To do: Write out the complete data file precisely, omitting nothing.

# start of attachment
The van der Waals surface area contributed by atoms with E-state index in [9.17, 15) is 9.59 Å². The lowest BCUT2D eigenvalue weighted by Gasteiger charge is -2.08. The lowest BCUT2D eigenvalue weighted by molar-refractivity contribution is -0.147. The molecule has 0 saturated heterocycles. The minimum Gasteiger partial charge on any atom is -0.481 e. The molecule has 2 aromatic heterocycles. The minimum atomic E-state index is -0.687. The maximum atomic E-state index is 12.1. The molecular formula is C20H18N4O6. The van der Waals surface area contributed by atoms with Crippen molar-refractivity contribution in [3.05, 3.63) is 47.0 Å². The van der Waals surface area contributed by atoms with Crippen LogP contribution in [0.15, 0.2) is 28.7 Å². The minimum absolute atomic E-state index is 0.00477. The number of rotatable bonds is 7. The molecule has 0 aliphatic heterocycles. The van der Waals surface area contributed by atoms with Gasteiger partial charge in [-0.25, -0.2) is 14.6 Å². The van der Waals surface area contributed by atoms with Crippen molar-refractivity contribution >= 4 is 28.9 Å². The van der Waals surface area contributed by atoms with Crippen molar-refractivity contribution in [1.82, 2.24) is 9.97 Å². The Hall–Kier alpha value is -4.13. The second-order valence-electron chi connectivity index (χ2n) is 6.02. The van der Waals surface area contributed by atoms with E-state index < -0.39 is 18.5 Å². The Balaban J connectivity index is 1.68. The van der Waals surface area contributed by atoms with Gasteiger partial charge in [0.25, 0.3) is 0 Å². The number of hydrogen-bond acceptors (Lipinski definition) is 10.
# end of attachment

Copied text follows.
The van der Waals surface area contributed by atoms with E-state index in [9.17, 15) is 9.59 Å². The lowest BCUT2D eigenvalue weighted by Gasteiger charge is -2.08. The lowest BCUT2D eigenvalue weighted by molar-refractivity contribution is -0.147. The molecule has 0 saturated heterocycles. The minimum Gasteiger partial charge on any atom is -0.481 e. The molecule has 2 aromatic heterocycles. The minimum atomic E-state index is -0.687. The maximum atomic E-state index is 12.1. The molecular formula is C20H18N4O6. The van der Waals surface area contributed by atoms with Crippen molar-refractivity contribution in [3.05, 3.63) is 47.0 Å². The van der Waals surface area contributed by atoms with Crippen LogP contribution in [0.15, 0.2) is 28.7 Å². The minimum absolute atomic E-state index is 0.00477. The number of rotatable bonds is 7. The molecule has 0 aliphatic heterocycles. The van der Waals surface area contributed by atoms with Gasteiger partial charge in [-0.25, -0.2) is 14.6 Å². The van der Waals surface area contributed by atoms with Crippen molar-refractivity contribution >= 4 is 28.9 Å². The van der Waals surface area contributed by atoms with Crippen molar-refractivity contribution in [1.82, 2.24) is 9.97 Å². The Hall–Kier alpha value is -4.13. The second-order valence-electron chi connectivity index (χ2n) is 6.02. The van der Waals surface area contributed by atoms with E-state index < -0.39 is 18.5 Å². The Balaban J connectivity index is 1.68. The van der Waals surface area contributed by atoms with Gasteiger partial charge in [0.25, 0.3) is 0 Å². The number of hydrogen-bond acceptors (Lipinski definition) is 10.